Home décor e-tailer Wayfair does really well. "The Boston-based company sold $600 million worth of home décor products last year, and CEO Niraj Shah says that revenues are growing at 40% quarter-over-quarter," wrote Forbes' J.J. Colao (July 22).
But as Colao explains in his article, 99% of Wayfair's web visitors don't buy anything. Many of these people come to the site for "webrooming": looking up products listed by an online vendor, only to buy them in-store nearby (i.e. the opposite of showrooming).
Webrooming is essentially the opposite of showrooming.
Wayfair, you see, is fine with this. So much so, they're encouraging the practice -- inviting local home décor retailers to advertise on their website with its "Get It Near Me" program.
Interestingly, Wayfair A/B tested the conversion rates of website pages displaying the ads and others that didn't. "It turns out that the advertisements made absolutely no difference in purchasing patterns," Colao wrote. "Customers bought just as often on pages with the ads. Cannibalization was a myth."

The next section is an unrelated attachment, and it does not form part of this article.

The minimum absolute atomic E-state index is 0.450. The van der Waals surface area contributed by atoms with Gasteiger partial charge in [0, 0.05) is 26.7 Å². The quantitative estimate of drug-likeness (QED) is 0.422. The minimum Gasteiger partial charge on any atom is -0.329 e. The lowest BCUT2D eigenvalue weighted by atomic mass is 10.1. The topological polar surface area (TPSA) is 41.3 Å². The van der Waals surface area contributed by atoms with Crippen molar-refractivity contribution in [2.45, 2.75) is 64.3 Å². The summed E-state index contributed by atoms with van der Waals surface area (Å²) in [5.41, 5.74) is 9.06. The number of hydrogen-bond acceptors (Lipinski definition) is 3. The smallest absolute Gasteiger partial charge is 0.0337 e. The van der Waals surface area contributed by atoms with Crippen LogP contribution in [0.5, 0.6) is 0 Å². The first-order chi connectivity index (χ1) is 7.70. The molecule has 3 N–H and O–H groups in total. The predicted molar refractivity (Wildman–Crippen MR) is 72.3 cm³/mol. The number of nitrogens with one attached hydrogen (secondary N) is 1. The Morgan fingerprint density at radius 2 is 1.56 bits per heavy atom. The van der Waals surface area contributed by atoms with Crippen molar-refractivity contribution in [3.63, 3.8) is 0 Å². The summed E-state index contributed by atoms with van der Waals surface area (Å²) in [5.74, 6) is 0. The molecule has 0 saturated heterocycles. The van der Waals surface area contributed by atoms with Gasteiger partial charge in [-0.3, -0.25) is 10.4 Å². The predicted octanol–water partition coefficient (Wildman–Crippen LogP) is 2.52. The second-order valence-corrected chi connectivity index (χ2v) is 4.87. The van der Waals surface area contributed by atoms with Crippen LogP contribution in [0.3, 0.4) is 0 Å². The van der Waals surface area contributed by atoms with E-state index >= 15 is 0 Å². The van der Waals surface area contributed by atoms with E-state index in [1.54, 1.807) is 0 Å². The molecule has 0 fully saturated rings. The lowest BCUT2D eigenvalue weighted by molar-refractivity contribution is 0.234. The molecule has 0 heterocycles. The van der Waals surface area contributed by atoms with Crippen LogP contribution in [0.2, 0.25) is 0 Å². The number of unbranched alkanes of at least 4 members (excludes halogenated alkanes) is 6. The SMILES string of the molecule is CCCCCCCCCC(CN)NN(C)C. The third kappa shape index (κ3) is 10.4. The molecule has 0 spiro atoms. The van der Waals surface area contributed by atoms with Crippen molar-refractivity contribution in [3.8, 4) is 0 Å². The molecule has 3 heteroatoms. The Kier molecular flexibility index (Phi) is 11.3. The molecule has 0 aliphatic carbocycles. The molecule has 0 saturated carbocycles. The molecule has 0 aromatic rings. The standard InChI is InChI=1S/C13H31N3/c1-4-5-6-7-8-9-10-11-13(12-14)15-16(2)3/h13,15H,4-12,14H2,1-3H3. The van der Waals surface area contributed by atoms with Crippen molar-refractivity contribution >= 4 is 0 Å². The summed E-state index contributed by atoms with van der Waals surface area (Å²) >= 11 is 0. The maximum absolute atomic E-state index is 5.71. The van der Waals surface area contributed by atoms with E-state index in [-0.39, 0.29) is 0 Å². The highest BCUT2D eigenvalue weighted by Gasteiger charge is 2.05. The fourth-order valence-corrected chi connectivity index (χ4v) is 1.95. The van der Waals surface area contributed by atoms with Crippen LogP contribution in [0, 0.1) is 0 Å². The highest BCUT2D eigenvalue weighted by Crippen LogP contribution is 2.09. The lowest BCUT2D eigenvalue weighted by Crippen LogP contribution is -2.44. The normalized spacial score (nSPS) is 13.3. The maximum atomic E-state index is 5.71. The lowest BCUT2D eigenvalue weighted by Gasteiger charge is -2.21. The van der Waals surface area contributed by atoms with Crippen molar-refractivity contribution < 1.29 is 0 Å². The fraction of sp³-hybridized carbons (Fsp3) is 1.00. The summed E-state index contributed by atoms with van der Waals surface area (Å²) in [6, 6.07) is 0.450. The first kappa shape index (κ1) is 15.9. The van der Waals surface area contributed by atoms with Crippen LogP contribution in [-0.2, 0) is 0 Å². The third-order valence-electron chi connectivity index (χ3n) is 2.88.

Wayfair believes advertising for brick-and-mortar competitors doesn't hurt its online sales.
Wayfair, however, remains tight-lipped on Get It Near Me's sales figures, which means it's safe to assume the company isn't getting rich off the program just yet (Colao reports the program currently has 170 advertisers on board, handled by two salespeople). But the business model is an interesting one.
Doesn't make a whole lot of sense to advertise for competitors, but Wayfair argues doing so doesn't affect its online sales anyway. And as the number of advertisers continues to go up, well Wayfair is more than happy to take the cream off the top. This, of course, assumes that as the advertiser pool grows Wayfair's online sales do not suffer.